Former European Tour professional Gary Murphy believes that it might take a change in the caddie department to resurrect the Major ambitions of Rory McIlroy.
Speaking on Tuesday’s Off The Ball, The K Club professional was reacting to another Grand Slam miss for McIlroy when his chances of winning disappeared before they began in an opening round of 75 at Augusta. Many observers have questioned whether McIlroy’s partnership with best friend Harry Diamond is the best fit for the world number four and although they’ve had unquestionable success in the three years they’ve been together, Murphy remains unconvinced that the best man at McIlroy’s wedding is the best man to help him add to his four Major titles.
“From what I can see from watching in and walking around with them, Harry probably needs to be a lot stronger,” Murphy told Joe Molloy. “Does he [Rory] listen if he’s too strong? Does it affect Rory? It’s trying to find that balance. They’ve had a really good run together, there’s no denying that, but maybe if he freshened up? I don’t think he needs to get someone like a Stevie Williams because they won’ t get on but maybe a job share could be something to look at. We’re talking about tiny margins for him – a career Grand Slam. But it doesn’t matter how successful you are, every relationship gets stale on Tour.”
The question was put to Murphy whether or not it would be unfair to lay so much blame at Diamond’s door given some of the poor shot-making of McIlroy – think off the first at Portrush last year where pressure told at the Open, or duck hooking into the trees on 13 followed by a watery grave on 16 on the back nine of his opening Masters round last Friday. However as much as Diamond can’t hit the shots for McIlroy, and given there’s undoubtedly a mental battle going on amid the errors, Murphy is adamant that one of the most important roles of the caddie is to empower his charge with the belief to execute the shots, something McIlroy’s game has been lacking in the heat of Major championship battle of late.
“If you look back to Portrush last year on the Saturday with Shane Lowry and his caddie Bo, think how much he jockeyed Shane to be fully committed to understand the decision and be able to execute. The roll of the caddie is enormous,” Murphy noted.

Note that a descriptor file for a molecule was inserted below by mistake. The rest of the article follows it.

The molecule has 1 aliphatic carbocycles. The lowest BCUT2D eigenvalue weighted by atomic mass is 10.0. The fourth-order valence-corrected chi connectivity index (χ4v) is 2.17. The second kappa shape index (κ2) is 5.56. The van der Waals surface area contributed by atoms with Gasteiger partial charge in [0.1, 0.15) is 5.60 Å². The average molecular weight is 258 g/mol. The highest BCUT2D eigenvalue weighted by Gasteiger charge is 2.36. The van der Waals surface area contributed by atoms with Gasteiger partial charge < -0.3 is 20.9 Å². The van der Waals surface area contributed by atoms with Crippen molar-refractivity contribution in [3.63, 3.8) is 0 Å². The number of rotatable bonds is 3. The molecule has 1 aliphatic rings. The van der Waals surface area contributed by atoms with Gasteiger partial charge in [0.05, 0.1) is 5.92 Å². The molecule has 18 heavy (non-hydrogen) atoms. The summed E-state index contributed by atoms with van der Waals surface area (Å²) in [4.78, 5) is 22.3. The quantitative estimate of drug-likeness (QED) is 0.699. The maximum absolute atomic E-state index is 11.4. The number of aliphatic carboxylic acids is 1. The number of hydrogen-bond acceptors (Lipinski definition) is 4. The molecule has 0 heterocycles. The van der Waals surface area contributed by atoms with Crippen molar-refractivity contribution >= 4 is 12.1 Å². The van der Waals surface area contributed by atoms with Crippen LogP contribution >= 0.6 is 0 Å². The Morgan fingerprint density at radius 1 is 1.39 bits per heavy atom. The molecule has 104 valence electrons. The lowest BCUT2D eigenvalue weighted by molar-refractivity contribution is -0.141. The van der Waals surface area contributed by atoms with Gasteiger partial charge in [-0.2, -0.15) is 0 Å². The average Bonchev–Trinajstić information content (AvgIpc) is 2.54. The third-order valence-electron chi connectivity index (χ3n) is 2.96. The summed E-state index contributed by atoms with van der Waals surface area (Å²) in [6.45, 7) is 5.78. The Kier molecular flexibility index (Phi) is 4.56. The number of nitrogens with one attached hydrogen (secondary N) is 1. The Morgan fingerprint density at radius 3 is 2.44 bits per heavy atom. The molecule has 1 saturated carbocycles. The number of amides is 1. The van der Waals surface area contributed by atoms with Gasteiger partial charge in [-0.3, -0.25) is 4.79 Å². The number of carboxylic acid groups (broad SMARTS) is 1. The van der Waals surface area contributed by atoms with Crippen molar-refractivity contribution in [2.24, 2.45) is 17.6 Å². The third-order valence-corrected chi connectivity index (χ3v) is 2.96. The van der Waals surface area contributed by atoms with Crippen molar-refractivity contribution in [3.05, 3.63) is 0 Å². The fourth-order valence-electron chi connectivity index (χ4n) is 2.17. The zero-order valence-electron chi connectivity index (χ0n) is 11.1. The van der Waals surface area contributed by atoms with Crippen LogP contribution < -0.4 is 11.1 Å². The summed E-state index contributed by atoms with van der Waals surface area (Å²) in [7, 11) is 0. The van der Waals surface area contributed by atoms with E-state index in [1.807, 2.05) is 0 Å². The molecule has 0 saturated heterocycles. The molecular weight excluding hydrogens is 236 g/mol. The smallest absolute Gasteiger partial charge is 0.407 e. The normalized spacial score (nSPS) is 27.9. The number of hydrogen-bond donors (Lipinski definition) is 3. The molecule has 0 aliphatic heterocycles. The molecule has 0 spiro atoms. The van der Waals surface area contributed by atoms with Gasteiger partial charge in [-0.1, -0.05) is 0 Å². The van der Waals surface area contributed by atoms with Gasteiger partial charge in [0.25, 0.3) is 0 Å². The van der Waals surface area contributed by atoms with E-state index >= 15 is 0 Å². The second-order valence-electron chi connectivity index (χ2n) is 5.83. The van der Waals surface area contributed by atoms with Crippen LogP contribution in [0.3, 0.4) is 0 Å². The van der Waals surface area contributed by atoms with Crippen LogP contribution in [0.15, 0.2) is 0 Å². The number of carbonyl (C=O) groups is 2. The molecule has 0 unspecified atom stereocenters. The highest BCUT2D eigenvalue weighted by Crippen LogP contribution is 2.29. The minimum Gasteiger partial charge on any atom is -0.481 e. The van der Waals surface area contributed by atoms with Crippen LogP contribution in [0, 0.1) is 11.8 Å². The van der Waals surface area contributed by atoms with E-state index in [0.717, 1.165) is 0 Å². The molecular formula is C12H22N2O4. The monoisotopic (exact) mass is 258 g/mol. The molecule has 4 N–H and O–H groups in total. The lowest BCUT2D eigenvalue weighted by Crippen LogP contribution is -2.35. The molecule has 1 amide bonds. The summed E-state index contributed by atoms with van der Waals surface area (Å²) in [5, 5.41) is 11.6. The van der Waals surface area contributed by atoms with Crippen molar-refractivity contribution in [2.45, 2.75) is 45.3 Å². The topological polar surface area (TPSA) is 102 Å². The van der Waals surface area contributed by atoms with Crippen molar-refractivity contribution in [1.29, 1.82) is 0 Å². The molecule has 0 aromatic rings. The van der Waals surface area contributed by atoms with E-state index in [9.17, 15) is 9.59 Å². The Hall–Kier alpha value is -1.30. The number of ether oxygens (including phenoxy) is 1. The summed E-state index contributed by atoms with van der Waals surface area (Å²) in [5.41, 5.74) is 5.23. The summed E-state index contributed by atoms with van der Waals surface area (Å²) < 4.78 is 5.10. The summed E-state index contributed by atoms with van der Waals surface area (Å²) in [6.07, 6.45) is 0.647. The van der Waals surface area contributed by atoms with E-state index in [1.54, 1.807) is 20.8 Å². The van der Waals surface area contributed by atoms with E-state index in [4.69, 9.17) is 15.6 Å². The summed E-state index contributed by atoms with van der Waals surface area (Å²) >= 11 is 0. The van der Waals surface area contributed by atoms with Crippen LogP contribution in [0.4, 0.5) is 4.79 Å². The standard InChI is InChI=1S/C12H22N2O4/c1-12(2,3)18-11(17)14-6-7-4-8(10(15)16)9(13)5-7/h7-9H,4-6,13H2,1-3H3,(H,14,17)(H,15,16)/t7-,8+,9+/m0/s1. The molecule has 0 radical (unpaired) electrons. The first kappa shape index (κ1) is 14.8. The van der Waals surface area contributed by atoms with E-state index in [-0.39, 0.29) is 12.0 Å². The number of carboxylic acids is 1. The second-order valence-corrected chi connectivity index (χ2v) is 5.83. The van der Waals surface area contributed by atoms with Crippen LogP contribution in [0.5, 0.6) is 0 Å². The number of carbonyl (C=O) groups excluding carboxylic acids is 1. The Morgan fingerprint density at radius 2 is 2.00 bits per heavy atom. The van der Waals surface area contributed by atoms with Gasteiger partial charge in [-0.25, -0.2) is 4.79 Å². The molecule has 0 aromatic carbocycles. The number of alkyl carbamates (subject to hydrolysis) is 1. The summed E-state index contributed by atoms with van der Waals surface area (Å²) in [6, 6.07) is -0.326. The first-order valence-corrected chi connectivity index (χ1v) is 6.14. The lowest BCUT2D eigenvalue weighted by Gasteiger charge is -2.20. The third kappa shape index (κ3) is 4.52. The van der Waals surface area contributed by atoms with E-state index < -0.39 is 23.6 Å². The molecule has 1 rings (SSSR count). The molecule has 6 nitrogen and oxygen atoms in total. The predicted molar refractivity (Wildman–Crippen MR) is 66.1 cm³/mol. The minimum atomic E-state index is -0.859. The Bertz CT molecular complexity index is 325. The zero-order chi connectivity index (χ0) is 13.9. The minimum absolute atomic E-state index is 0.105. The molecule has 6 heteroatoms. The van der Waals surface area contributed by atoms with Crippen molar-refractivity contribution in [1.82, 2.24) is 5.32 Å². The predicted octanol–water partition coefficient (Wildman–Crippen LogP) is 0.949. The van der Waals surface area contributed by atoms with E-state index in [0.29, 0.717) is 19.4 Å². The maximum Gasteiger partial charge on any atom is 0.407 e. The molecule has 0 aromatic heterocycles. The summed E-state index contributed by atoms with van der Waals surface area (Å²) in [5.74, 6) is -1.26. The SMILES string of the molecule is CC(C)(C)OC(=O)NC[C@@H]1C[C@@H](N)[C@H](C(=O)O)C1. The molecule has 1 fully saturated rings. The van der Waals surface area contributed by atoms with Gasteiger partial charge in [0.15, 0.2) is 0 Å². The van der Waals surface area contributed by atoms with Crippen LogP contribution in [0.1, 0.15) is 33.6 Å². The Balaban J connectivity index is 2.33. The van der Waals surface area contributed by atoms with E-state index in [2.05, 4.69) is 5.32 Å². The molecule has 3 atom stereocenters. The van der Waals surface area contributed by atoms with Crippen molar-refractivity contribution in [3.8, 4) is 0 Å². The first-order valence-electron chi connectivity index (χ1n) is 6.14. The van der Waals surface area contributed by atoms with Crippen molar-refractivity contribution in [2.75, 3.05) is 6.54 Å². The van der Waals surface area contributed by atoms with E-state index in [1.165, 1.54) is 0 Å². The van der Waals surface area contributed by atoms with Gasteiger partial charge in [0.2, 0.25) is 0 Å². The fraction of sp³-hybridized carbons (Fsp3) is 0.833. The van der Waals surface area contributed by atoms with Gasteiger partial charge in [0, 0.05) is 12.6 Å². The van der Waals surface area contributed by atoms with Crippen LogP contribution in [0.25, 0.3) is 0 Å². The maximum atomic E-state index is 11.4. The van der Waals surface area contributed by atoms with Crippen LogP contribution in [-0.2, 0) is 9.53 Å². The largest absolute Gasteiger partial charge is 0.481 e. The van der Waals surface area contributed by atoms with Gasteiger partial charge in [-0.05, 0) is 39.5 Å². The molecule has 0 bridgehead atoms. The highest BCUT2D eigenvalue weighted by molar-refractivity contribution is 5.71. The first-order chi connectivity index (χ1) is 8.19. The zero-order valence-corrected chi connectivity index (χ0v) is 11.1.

“Everyone will talk about the team now behind players and their strength and conditioning coaches – they’ve got everything. That’s all required and has to be performed and executed in the modern game because it is a different sport now compared to what it was.
“But once you go out across that white line, there are only two people out there who will win the tournament: the guy executing the shots, obviously, but the message being told to the player is what helps him execute the shots. It is human nature that Rory will fight indecision and doubt for the four-and-a-half hours he is out there on the golf course. So, is the message coming from the caddie to help that coming across? Is it being told in the right way? I’m not really that sure that it is.”
The forensic examination into McIlroy’s performance is a reflection of just how much he is thought of around the world. Such is the height of his talent, it’s easy to forget that McIlroy enjoyed a top-5 at the Masters and moved up a place to fourth in the world rankings, something we’d be waxing lyrical about if it was Shane Lowry and not McIlroy achieving the feat. But there-in lies the frustration. It will be seven years when the Masters rolls around in April since McIlroy last tasted success at a Major but Murphy believes it would be impossible to fathom the 31-year old not doubling his four-major tally in time.
“When Rory is playing his A-game, it is the best in the world,” Murphy said. “This is a ruthless sport though and the margins are so fine. I don’t think though that Rory has to do an awful lot to get back to World Number One and winning another three or four majors easily. It is inconceivable to think that he will not win eight or nine majors in his career – without a doubt.”
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